Saving for retirement involves a trade-off -- you have to forgo spending today and instead invest money for the future. But when given a choice, most workers around the world favor immediate gratification over retirement security.
Most people, no matter where they live, would take a salary increase over all other benefits, according to a new survey of more than 10,000 people worldwide by the research arm of global consultant Mercer. And in 7 out of 10 markets, an additional week of vacation time ranks as one of the top three preferred benefits.
"The value of paid time off to a lot of employees is the immediacy of the benefit," says Dave Rahill, president of Mercer's global Health & Benefits business. "We don't think employees are making the best choices in the world when they're taking that immediate benefit and valuing it over a long-term benefit."
In 4 out of 9 markets, workplace retirement plans do land in a top three spot -- in the U.S., Canada, Brazil and Italy.
Yet the prospect of not having enough money to last through retirement is a universal concern for two-thirds to three-quarters of workers in most places. Just 61 percent of Spanish workers expressed retirement concerns -- likely because they are more focused on maintaining their current jobs than worrying about the future, according to the study.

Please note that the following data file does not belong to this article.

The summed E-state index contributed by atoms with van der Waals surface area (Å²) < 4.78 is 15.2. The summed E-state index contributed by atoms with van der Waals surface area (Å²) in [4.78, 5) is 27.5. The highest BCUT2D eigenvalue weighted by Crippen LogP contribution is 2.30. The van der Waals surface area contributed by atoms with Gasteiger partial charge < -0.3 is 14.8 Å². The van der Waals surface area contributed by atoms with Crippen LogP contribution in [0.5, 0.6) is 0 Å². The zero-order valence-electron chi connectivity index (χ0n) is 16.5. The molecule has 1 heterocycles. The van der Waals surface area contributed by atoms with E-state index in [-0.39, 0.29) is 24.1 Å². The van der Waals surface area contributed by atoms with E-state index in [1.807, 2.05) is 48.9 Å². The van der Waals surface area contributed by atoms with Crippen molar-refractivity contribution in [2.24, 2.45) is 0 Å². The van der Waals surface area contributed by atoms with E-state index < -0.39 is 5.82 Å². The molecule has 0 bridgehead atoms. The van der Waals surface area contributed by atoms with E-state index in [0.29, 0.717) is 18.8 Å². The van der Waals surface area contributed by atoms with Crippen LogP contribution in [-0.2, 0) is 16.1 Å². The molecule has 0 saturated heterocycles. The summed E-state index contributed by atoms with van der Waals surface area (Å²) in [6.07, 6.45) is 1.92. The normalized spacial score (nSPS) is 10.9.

Retirement readiness around the world
concerned about retirement
less than 10 percent of pay
Interestingly, there's a strong correlation between the percentage of workers who are concerned about having enough money in retirement and the percentage of those who are saving less than 10 percent of their pay. For instance, 74 percent of U.S. workers are concerned about retirement, and 72 percent save 10 percent or less for retirement.
That's not true in the Far East. In China, for example, 81 percent of workers are concerned about retirement, yet a whopping 55 percent save more than 10 percent of their pay. Their top three preferred benefits are commutation assistance, housing allowance and a savings plan, according to the survey.
We could learn a lot about retirement planning from the Chinese.
Follow me on Twitter: @BWhelehan.